Alaska editorial: By the numbers

This editorial first appeared in the Ketchikan Daily News:

Alaska is looking for public-education results in its economy.

Since at least 2005, state officials have tracked Alaska’s high school graduates obtaining college degrees and beginning careers in the state.

Between then and 2011, 49,000 students graduated from Alaska high schools. Seventy-seven percent of the high school students during that period graduated; 6 percent earned their GEDs and 16 percent didn’t receive a diploma, according to Alaska Economic Trends, a publication of the Alaska Department of Labor.

Of those who graduated, 63 percent attended college, which means 37 percent did not. Sixty percent of the students enrolled in Alaska colleges, while 10 percent went to college in Washington state or Oregon and 6 percent chose California or Arizona colleges. All in all, Alaska students are studying in every state in the nation.

Of the 49,000 high school graduates, 21,000 participated in job training or apprenticeship programs — in some cases in addition to taking college courses.

Looking specifically at the Class of 2005, 27 percent graduated from college. Fifteen percent are enrolled still; 29 percent attended, but aren’t enrolled currently, and another 29 percent didn’t attend college.

Between 3 to 5 percent of the ‘05 students gave up their Alaska residency. Those percentages don’t include students who went to college or joined the military and retained their residency. But, even with the loss of students that age to the state, Alaska gains more than it loses in that age bracket. Graduates from other states come to Alaska.

Alaska graduated 6,200 high school students in ‘05. About 5,770 worked — at least for a time — in Alaska. Of the 1,685 college graduates from the 2005 class, the engineers and health diagnosing and treating practitioners earn the highest, between $43,000 and $53,000 a year. Of those who didn’t attend college and instead trained for the construction trades, they average about $47,000 annually. Most of the 2005 classmates who are currently employed work in the construction trades.

The mineral extraction workers without college earn an average $52,000.

The college graduates find their earnings increase significantly beyond those without degrees the longer they are out of college.

Forty percent of the college graduates from ‘05 earned their degrees in Alaska, and 80 percent of those worked in Alaska in 2011. Or about 540 of the Alaska-educated college graduates in ‘05 stayed.

That means that 32 percent of Alaska’s most highly educated students in ‘05 who received their education in the state took Alaska jobs.

Alaska was successful in educating almost 9 percent of its 2005 high school graduates through college. The figure doesn’t include ‘05 Alaska high school grads who earned their college degrees elsewhere and might return to the state.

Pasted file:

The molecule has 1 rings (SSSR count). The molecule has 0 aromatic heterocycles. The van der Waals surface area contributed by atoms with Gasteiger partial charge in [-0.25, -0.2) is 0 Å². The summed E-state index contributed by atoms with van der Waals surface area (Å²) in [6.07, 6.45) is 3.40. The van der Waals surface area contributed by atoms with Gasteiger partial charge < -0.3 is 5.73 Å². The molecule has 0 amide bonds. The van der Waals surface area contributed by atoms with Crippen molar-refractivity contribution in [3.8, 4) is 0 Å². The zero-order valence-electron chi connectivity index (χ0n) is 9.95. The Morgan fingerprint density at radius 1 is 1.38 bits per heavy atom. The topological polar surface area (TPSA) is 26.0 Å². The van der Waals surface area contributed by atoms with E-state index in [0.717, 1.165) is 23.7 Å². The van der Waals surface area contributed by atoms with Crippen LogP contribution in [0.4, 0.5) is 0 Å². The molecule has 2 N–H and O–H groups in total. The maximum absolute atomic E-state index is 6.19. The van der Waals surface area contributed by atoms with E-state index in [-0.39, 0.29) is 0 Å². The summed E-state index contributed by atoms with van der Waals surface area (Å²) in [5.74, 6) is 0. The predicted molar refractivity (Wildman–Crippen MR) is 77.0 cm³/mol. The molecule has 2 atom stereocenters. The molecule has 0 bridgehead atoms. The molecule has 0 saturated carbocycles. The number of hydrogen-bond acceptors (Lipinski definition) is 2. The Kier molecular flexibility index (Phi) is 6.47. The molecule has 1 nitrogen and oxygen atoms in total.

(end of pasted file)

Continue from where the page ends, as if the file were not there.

As Alaska tracks classes from 2006 and beyond to compare with 2005, it will begin to see trends and how those trends reflect on Alaska’s education system and programs implemented to encourage students not only to attend college, but to go to colleges in Alaska and then work in the state.

That’s the way to keep Alaska-grown in Alaska.

More

Mon, 02/27/2017 - 20:01

Outside Editorial: If Trump really wants to ‘drain the swamp,’ here’s his chance

Ann Ravel, a Democratic member of the Federal Election Commission who resigned earlier this month, has given President Donald Trump a golden opportunity to prove he meant what he said on the campaign trail about the corrosive influence of big-money donors on elections.

Read more
Tue, 02/28/2017 - 08:23

My Turn: Does Alaska have a spending problem? Benchmarking is the answer

The governor, some in the Legislature and even some prominent Alaskans don’t believe Alaska has a spending problem. They say that Alaska has a revenue problem and argue that Alaska needs to implement more revenue options, i.e. taking your money to fuel big government. Their tired refrain is simply to argue, “you can’t cut your way to prosperity.” On the contrary, we all know that you can’t spend your way to prosperity! Read more

Mon, 02/27/2017 - 20:01

My Turn: Mental health patients have rights

In the state’s ongoing effort to manage the rising costs of treating the disabled, it is the disabled who pay the price. In too many cases, there is no state standard of care for the disabled, even in regulations; when the state wants to save money, the first and easiest place is to encourage private facilities to reduce the quality of care and treatment for disabled psychiatric patients.

Read more
Mon, 02/27/2017 - 20:01

My Turn: Trump’s looming assault on the separation of church and state

The president’s recent spate of executive orders; the continuing debate surrounding his immigration ban; the fallout resulting from his contentious interactions with two of our most trusted allies (Australia and Mexico); and his shocking defense of Vladimir Putin, a criminal, dictator and human rights violator, succeeded in deflecting attention from his fiery pronouncement to “destroy” the Johnson Amendment, which prohibits churches from engaging in political activity at the risk of losing their tax-exempt status. What the distractions failed accomplish, however, was diminishing the importance of safeguarding the principle of the separation of church and state.

Read more
 

CONTACT US

  • Switchboard: 907-586-3740
  • Circulation and Delivery: 907-586-3740
  • Newsroom Fax: 907-586-9097
  • Business Fax: 907-586-9097
  • Accounts Receivable: 907-523-2230
  • View the Staff Directory
  • or Send feedback

ADVERTISING

SUBSCRIBER SERVICES

SOCIAL NETWORKING